On Friday, January 15, 2016, the Supreme Court of the United States granted certiorari in Cuozzo Speed Technologies, LLC v. Lee, No. 15-446. The petition has been closely followed since it was filed on October 6, 2015, and the briefing addresses the following issues, which have been hotly debated since the inception of AIA post-grant review:

  1. Whether the Court of Appeals for the Federal Circuit erred in holding that, in inter partesreview (IPR) proceedings, the Patent Trial and Appeal Board may construe claims in an issued patent according to their broadest reasonable interpretation (“BRI”) rather than their plain and ordinary meaning, as applied in federal district court; and
  2. Whether the Federal Circuit erred in holding that, even if the Board exceeds its statutory authority in instituting an IPR proceeding, the Board’s decision whether to institute is judicially unreviewable.

Denied en banc rehearing by the Federal Circuit on July 8, 2015, over five dissenting judges, this case involves the first AIA issue to successfully reach the Supreme Court for consideration.

Petitioner Cuozzo argues that the Federal Circuit panel majority erred in holding that the Board may give patent claims their BRI in IPR because the BRI is an examination expedient justified by the applicant’s liberal right to amend claims, because IPR is an adjudicative proceeding with no right to amend, and because the U.S. Patent and Trademark Office’s BRI regulation is invalid. Cuozzo also argues that the majority erred in holding that the Board’s decision to institute IPR is unreviewable.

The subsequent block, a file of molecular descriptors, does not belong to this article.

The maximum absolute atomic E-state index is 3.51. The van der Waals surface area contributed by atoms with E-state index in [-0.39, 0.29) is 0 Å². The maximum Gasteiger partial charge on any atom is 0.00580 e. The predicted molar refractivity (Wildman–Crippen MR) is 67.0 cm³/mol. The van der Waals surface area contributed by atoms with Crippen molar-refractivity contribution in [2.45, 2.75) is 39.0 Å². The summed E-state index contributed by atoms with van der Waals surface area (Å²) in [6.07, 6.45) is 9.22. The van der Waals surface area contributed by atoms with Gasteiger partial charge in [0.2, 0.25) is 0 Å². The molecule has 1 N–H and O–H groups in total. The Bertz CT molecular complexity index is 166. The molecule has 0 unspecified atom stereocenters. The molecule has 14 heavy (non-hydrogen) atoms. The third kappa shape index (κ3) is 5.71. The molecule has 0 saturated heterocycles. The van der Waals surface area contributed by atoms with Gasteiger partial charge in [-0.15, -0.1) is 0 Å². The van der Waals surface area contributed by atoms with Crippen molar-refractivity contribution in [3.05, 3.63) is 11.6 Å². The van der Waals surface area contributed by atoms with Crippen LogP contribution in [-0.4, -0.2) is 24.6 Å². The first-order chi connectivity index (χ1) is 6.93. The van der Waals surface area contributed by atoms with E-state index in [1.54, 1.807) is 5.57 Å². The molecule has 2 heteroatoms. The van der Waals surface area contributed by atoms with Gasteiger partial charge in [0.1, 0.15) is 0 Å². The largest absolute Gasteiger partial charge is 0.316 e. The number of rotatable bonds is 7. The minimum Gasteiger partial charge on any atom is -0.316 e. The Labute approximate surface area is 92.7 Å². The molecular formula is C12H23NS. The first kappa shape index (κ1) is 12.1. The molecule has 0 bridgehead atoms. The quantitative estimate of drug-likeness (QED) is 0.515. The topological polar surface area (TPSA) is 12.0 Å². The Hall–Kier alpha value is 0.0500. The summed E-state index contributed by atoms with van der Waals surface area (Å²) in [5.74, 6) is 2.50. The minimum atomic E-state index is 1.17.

Over a dozen parties submitted amicus papers with the Court in support of Petitioner Cuozzo. The American Intellectual Property Law Association (AIPLA), for example, argues that the BRI standard effectively negates the statutory presumption of validity afforded to issued patents, that the same claim construction standard should apply for purposes of infringement and validity determination, and that the opportunity to file a motion to amend claims in a post‑grant proceeding does not support application of the BRI standard.

Under Supreme Court rules, Petitioner Cuozzo’s merits brief is due within 45 days of the grant ofcertiorari—by Feb 29, 2016. Amicus briefs supporting the Petitioner or neither party are due 7 days later, on March 7, 2016.  Respondent USPTO’s merits brief will be due 30 days from the filing of the Petitioner’s brief, likely March 30, 2016, with supportive amicus briefs due 7 days later, on April 6th. While the Petitioner has a reply brief after that, the exact timing will depend on the Court’s to-be-released argument schedule.

It is possible that the Court will schedule oral argument during its final sitting of this term—April 25, 26, and 27—and render a decision by the end of June 2016. If not, argument and the Court’s decision will await the Court’s next term, opening on Monday, October 3, 2016.